Never forget that Hashem is G-d. Any Divine decree can be overturned with prayer, teshuva, and charity. Our sages teach us that even if a sharp sword rests on a person’s neck, the person shouldn’t give up hope. “Hope” means prayer, and the most cogent prayer is the sick person’s prayer for himself (see Rashi’s elaboration of Genesis 21:17).
 
Even though doing a Pidyon Nefesh and reciting the names of the tzaddikim are important, nothing so invokes Divine compassion for a sick person as his own personal prayer – speaking to Hashem in his own words. A person should ask for all his needs from Hashem, and especially for healing and good health. King David said (Psalm 30:3), “I cried out to You Hashem, my G-d, and You healed me.”
 
One of my students was in a near-fatal automobile accident that left a gaping hole in his back that exposed his spine. The gap almost reached his kidneys. The wound became infected and the doctors had given up hope. My student was conscious and well aware of his critical situation. There was no rational procedure or cure. Up until the accident, my student would devote a few casual minutes to personal prayer, but nothing more. Now, I asked him to commit to speaking to Hashem for two hours a day – he agreed.
 
Every night when most everyone else was sleeping, he’d wheel himself out in a wheelchair to the hospital terrace. For hours on end, he’d beg Hashem to stimulate new tissue growth around his kidneys and spine. Little by little, to the amazement of all the doctors, new tissue began to grow until the gap was completely healed.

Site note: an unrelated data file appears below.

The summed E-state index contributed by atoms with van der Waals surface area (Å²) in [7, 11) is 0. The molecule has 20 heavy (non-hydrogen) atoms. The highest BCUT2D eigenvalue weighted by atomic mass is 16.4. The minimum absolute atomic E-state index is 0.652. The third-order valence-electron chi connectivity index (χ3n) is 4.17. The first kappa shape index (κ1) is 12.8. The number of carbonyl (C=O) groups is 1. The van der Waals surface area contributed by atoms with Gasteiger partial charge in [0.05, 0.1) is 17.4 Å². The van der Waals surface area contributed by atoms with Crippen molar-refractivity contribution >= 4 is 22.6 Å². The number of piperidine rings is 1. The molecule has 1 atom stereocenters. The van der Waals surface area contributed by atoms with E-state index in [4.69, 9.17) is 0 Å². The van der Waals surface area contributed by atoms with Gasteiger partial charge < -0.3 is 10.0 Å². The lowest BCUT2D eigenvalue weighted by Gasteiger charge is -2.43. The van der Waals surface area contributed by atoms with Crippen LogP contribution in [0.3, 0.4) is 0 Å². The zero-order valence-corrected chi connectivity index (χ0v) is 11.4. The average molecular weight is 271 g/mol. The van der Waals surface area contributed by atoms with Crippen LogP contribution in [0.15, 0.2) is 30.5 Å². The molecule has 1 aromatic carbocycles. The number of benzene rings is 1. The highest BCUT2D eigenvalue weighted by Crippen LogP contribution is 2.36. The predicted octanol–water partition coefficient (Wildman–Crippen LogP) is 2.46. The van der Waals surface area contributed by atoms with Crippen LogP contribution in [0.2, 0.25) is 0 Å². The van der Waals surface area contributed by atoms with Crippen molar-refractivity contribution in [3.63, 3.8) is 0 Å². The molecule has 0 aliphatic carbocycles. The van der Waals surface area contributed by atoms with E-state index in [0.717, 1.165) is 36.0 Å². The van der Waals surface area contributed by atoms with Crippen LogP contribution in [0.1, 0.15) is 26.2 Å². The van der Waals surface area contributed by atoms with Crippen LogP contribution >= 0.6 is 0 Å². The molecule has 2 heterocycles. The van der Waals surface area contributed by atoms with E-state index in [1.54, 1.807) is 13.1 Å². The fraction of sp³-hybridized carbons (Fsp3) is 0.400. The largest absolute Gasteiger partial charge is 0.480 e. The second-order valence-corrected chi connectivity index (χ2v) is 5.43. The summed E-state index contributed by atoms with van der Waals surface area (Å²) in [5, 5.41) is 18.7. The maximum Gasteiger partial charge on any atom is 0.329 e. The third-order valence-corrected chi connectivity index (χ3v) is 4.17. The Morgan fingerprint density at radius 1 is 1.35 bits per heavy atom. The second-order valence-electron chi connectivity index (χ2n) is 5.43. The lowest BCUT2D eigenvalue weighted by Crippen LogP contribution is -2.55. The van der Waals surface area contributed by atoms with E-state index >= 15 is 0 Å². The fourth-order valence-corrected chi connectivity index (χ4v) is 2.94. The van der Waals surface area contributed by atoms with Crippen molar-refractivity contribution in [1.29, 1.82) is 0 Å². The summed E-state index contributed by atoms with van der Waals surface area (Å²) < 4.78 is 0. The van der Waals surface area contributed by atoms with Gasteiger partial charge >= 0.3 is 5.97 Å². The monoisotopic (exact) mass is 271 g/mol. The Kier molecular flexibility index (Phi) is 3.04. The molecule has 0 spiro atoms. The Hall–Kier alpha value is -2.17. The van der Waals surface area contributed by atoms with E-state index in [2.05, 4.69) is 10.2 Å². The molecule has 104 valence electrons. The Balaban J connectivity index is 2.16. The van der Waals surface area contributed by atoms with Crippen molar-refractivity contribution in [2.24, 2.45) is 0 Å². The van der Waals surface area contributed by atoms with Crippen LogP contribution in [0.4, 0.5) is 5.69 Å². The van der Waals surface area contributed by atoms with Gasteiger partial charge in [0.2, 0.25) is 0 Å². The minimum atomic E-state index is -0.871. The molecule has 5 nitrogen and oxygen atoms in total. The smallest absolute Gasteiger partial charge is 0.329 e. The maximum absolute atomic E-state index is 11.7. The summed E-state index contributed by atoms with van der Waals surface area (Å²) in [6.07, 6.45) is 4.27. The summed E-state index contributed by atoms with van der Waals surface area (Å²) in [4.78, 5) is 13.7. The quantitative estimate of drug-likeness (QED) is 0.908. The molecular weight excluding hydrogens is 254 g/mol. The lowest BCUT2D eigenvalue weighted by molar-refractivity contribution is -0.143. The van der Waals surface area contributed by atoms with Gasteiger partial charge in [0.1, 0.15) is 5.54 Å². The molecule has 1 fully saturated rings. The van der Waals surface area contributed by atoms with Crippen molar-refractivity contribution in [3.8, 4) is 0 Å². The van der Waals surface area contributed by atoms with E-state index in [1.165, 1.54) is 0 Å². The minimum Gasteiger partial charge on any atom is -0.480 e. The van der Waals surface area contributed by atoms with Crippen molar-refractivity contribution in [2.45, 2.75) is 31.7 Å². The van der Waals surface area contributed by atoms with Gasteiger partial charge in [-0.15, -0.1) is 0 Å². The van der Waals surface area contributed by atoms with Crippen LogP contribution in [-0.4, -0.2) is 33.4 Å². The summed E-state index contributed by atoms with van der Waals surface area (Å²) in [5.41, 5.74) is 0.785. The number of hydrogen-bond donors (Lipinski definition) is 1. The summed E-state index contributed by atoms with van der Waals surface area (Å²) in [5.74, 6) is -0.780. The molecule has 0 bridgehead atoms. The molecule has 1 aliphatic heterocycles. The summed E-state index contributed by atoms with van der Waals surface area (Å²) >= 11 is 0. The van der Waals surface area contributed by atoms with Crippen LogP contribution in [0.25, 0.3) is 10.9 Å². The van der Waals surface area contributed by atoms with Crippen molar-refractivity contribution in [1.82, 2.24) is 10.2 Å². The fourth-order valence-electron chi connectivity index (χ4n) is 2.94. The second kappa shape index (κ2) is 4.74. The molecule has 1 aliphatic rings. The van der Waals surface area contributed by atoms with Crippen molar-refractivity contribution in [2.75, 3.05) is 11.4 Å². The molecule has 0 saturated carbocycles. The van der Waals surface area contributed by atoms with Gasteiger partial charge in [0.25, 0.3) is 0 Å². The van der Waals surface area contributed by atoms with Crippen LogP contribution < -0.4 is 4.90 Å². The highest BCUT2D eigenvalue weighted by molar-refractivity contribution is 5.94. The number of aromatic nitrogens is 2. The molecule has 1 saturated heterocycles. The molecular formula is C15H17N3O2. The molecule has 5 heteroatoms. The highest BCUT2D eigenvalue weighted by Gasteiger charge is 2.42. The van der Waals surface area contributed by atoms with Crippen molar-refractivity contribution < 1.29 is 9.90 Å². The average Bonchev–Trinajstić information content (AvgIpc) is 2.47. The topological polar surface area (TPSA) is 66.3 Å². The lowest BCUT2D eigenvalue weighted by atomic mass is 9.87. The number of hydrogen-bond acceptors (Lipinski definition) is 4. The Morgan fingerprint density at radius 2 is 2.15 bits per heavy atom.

The Lachovitcher Rebbe used to say that when the doctors tell a patient that there’s no cure, and the patient reinforces himself with complete trust in Hashem, then all the gates of salvation and healing are opened…
 
A sick person shouldn’t wait for the doctors or sickness to turn to Hashem. Putting one’s complete trust in Hashem not only facilitates healing, but helps to keep healthy people healthy.
 
Don't waste a moment!
 
As with incarceration, a sick person should utilize available time for self-evaluation and for soul searching. Many patients lie idle in hospital beds for hours; freed from the demands of a normally busy routine, the bedridden should take advantage of the time at their disposal. Oftentimes, a sick person's bodily urges diminish dramatically, enabling one to look at the world objectively. At such times, the soul's delicate voice gets a fair hearing. Many healthy people let their bellowing bodies drown out the soul's voice.
 
How tragic when "loved ones" arrange for a television to be planted in front of a sick person's face! Instead of utilizing their available time for the type of soul-searching that would lead to a full recovery, they waste it on folly.
 
Hashem receives tremendous gratification when a person passes the test of faith that accompanies affliction. Reinforcement of faith is a wonderful way to insure good health and a complete recovery of body, mind, and soul.
 
To be continued.
 
 
(We invite you to visit Rabbi Lazer Brody’s award-winning daily web journal Lazer Beams)